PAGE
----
Contemporaneously, an echo of this effect continues with the technological export of tools and standards from Western centres of power to the Global Majority. It is noticeable in the misuse of software and hardware, modes of intentional ‘bad behaviour,’ where the user treats the tech as a malleable medium rather than a strict set of instructions. We call it hacking — it also constitutes bootlegging and all manner of pirate practices which liberate tools from the strict enclosure of IP regulation.
Command-0 Fit Image on Screen. The work was perfected, when they executed it after thinking and meditating on its ending. Command-H View Extras. God looked at everything he they had made, and he was they were pleased. Command-W Close File.
Extrapolate the coloniser/colonised relations to the 20th and 21st century and we find the digitisation of master/slave command constructions. Indicating an asymmetrical control-based relationship between a device or process (the ‘master’) and secondary devices or processes (the ‘slave/slaves’), the terminology is rooted in engineering (in a 2007 paper, Dr Ron Eglash traces an early instance to the invention of a sidereal clock in 1904) but became more broadly understood via its adoption within the computing sector. You may have accidentally read those triggering partnered terms when booting up a computer in the 1990s. We may begin to see the parallel between the Franciscan friar as ‘master’ script and indigenous artisan with ‘slave’ code, though the deeper resemblance is found between the wetware + software dependencies we are currently forming.
Recent popularisation of AI styled services (ChatGPT, DALL-E, Stable Diffusion, BigGAN, etc) position the artist within the friar’s sandals. Characteristic of these creative partnerships is a faulty form of dialogue that features an incremental adjustment of language construction to generate the desired results. Inputting a sentence fragment to DALL-E may not return the desired results the first time, so we calibrate and refresh. Guides and forums on how to write prompts for ChatGPT have rapidly expanded, suggesting a new formulation of English that bridges between the human and AI needs. With a short imaginative leap, we can imagine Tequitqui art as having been born from the serendipitous potential of miscommunication, the Mexicas embellishments surprising and pleasing the friar, registering as a positive reinforcement of his Christian colonial worldbuilding. We too share the fault of finding pleasure in a creativity that is outsourced to minds whose perspective we cannot align ourselves with. Our inability to think like the code contributes to an authorial misappropriation.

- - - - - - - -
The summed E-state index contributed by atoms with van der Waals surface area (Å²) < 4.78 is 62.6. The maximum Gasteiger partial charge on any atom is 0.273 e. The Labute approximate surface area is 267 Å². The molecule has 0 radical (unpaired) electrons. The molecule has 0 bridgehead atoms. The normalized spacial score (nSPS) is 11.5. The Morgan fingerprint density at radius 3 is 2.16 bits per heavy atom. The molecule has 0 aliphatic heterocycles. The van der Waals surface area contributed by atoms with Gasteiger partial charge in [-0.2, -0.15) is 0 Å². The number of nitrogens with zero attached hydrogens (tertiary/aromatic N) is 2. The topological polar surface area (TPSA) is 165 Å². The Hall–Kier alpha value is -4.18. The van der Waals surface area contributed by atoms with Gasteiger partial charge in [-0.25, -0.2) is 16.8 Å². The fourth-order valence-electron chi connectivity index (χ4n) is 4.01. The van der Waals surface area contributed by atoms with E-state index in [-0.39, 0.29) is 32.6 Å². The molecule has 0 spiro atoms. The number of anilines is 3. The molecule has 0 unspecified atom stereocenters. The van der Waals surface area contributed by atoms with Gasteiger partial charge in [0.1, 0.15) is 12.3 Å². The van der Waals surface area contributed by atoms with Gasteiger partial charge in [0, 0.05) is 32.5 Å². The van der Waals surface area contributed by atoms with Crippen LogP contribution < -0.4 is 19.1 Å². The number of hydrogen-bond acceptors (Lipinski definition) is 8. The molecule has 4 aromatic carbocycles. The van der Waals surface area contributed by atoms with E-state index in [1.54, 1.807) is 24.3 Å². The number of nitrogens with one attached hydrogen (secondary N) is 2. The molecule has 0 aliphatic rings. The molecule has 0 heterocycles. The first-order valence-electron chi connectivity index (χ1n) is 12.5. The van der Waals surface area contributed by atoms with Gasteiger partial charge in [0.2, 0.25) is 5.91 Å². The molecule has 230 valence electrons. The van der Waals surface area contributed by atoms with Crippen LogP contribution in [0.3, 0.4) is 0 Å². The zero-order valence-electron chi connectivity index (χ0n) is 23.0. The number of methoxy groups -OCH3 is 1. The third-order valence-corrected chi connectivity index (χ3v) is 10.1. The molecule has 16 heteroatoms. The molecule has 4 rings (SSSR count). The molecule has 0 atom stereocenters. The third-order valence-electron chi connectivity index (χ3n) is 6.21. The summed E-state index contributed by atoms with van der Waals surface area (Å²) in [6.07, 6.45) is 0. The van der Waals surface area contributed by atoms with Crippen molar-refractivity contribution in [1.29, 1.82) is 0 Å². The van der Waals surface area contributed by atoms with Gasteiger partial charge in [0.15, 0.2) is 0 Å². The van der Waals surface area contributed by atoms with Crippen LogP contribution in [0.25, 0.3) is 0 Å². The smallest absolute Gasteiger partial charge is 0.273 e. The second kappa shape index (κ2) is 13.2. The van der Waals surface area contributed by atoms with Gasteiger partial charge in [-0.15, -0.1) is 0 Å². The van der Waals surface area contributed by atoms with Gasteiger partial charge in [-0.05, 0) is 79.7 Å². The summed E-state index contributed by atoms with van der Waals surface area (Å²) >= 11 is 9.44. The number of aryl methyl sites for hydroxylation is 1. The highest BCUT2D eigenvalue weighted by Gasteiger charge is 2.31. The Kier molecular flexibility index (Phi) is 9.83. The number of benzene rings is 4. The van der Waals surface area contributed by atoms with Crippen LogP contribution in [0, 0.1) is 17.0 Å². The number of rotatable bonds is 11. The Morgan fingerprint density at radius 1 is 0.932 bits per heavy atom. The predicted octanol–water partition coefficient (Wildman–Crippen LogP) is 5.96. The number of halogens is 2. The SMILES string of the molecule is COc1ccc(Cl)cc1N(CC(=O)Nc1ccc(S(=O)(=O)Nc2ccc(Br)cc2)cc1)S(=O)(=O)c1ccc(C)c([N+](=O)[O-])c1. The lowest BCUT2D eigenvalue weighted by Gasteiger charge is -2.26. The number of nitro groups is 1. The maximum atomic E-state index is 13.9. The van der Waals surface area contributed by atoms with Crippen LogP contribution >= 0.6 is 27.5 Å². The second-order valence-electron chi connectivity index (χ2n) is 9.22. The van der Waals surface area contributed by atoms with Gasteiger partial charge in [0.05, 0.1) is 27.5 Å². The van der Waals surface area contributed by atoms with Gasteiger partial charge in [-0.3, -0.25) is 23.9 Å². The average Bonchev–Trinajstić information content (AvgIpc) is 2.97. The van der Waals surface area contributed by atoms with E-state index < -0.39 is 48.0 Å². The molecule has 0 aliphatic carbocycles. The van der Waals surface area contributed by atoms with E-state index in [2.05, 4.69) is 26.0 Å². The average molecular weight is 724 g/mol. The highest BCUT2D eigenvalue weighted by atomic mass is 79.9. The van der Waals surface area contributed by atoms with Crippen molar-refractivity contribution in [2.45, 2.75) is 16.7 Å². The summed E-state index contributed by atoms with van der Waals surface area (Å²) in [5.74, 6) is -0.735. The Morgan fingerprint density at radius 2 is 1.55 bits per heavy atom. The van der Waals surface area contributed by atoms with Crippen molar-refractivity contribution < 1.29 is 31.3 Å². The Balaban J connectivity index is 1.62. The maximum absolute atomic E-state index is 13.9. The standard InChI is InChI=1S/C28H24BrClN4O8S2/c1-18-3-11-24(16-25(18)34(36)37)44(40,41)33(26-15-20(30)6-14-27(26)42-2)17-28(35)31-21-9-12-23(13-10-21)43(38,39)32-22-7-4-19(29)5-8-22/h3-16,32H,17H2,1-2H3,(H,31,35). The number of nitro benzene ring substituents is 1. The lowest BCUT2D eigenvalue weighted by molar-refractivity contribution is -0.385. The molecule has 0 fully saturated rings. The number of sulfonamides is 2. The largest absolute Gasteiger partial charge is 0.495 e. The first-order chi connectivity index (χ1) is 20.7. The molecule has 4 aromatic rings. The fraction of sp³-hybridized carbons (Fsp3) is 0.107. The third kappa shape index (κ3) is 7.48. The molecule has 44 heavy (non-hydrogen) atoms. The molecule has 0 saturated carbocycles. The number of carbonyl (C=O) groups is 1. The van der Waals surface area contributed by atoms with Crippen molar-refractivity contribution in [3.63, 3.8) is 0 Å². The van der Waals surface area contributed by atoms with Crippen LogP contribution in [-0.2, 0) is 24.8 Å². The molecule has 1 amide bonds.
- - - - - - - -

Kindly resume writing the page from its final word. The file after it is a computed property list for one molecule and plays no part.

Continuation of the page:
The Spanish conquest of the Mexicas Empire was completed in 1521, the hybridised Tequitqui art following thereafter. It took over 400 years to recognise it as a distinct genre representing an indigenous culture’s intellectual survival through a period of conquest, plague (cocoliztli is estimated to have killed around 80% of the population) and near absolute socio-political transformation. Our current eagerness to harness AI creativity needs matching with a deep conceptual debate on the politics and cognitions involved. An astral projection 400 years into our future, asking how we will retrospectively see this cohabitation.
Postscript A: As a means of debating cultural hybridisation and reflecting colonial history, this text contains edited fragments of two religious texts: 1) The Bible: Genesis Book 1 (Good News Translation); and 2) the Popol Vuh. Las antiguas historias del Quiché, translated from K’iche’ into Spanish by Andrián Recinos [and translated from Spanish into English by Google Translate]. Using the formal language of computer commands, Christian language fragments are constructed atop K’iche’ creation myths, to imply modern cycles of colonial imposition.
Postscript B: By coincidence, we wrote this essay over the first weekend of Semana Santa whilst visiting Santiago de Compostela, capital of the Galicia region of Spain and end point of the Camino de Santiago pilgrimage route. Obscuring the relevance of this city would be a disservice — on our first night we followed the Procession of Our Lady of Sorrow through the Archcathedral Basilica; the following day we wandered the city’s many churches; and on Palm Sunday we attended mass. Denying the grandeur or sanctity of the faith would be a mistake and we see this writing as a consideration of combinational efforts, as much as it is a comment on costs inflicted.
By Pita Arreola-Burns and Elliott Burns (Off Site Project).